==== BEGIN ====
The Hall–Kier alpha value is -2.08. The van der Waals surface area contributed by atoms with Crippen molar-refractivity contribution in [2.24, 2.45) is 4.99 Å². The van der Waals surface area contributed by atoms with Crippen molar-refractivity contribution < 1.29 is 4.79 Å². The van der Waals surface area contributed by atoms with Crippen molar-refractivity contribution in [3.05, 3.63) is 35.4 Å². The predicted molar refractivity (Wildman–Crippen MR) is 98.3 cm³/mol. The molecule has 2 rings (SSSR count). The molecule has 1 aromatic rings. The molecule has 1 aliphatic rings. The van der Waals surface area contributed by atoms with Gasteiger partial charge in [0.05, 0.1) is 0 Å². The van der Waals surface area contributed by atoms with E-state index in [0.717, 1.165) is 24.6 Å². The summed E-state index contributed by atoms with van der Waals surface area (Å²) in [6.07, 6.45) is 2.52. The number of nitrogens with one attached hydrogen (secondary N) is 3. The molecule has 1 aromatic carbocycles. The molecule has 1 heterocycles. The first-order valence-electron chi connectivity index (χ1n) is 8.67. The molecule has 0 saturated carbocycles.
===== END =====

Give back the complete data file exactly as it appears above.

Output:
The Hall–Kier alpha value is -2.08. The van der Waals surface area contributed by atoms with Crippen molar-refractivity contribution in [2.24, 2.45) is 4.99 Å². The van der Waals surface area contributed by atoms with Crippen molar-refractivity contribution < 1.29 is 4.79 Å². The van der Waals surface area contributed by atoms with Crippen molar-refractivity contribution in [3.05, 3.63) is 35.4 Å². The predicted molar refractivity (Wildman–Crippen MR) is 98.3 cm³/mol. The molecule has 2 rings (SSSR count). The molecule has 1 aromatic rings. The molecule has 1 aliphatic rings. The van der Waals surface area contributed by atoms with Gasteiger partial charge in [0.05, 0.1) is 0 Å². The van der Waals surface area contributed by atoms with E-state index in [0.717, 1.165) is 24.6 Å². The summed E-state index contributed by atoms with van der Waals surface area (Å²) in [6.07, 6.45) is 2.52. The number of nitrogens with one attached hydrogen (secondary N) is 3. The molecule has 1 aromatic carbocycles. The molecule has 1 heterocycles. The first-order valence-electron chi connectivity index (χ1n) is 8.67. The molecule has 0 saturated carbocycles.